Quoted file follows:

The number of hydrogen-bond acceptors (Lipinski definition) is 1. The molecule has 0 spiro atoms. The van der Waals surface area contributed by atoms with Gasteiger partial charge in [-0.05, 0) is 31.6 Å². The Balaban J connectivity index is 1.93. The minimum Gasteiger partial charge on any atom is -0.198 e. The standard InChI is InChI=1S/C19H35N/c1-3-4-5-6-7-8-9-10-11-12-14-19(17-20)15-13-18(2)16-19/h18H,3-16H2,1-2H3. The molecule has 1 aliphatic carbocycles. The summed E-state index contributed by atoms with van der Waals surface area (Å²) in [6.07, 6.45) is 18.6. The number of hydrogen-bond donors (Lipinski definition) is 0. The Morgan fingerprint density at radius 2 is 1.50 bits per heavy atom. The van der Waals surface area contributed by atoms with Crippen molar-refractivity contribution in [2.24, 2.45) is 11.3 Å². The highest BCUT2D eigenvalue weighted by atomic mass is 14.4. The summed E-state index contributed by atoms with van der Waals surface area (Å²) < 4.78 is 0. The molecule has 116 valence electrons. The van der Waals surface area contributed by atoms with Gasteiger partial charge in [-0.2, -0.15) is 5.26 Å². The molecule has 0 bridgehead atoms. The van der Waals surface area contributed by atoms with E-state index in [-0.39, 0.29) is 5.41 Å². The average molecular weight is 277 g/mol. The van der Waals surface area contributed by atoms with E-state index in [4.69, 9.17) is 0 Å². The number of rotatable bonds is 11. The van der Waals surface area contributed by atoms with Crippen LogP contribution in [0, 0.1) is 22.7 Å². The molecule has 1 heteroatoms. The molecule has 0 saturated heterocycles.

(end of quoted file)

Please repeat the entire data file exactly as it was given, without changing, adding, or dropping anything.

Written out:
The number of hydrogen-bond acceptors (Lipinski definition) is 1. The molecule has 0 spiro atoms. The van der Waals surface area contributed by atoms with Gasteiger partial charge in [-0.05, 0) is 31.6 Å². The Balaban J connectivity index is 1.93. The minimum Gasteiger partial charge on any atom is -0.198 e. The standard InChI is InChI=1S/C19H35N/c1-3-4-5-6-7-8-9-10-11-12-14-19(17-20)15-13-18(2)16-19/h18H,3-16H2,1-2H3. The molecule has 1 aliphatic carbocycles. The summed E-state index contributed by atoms with van der Waals surface area (Å²) in [6.07, 6.45) is 18.6. The number of hydrogen-bond donors (Lipinski definition) is 0. The Morgan fingerprint density at radius 2 is 1.50 bits per heavy atom. The van der Waals surface area contributed by atoms with Crippen molar-refractivity contribution in [2.24, 2.45) is 11.3 Å². The highest BCUT2D eigenvalue weighted by atomic mass is 14.4. The summed E-state index contributed by atoms with van der Waals surface area (Å²) < 4.78 is 0. The molecule has 116 valence electrons. The van der Waals surface area contributed by atoms with Gasteiger partial charge in [-0.2, -0.15) is 5.26 Å². The molecule has 0 bridgehead atoms. The van der Waals surface area contributed by atoms with E-state index in [-0.39, 0.29) is 5.41 Å². The average molecular weight is 277 g/mol. The van der Waals surface area contributed by atoms with E-state index in [4.69, 9.17) is 0 Å². The number of rotatable bonds is 11. The van der Waals surface area contributed by atoms with Crippen LogP contribution in [0, 0.1) is 22.7 Å². The molecule has 1 heteroatoms. The molecule has 0 saturated heterocycles.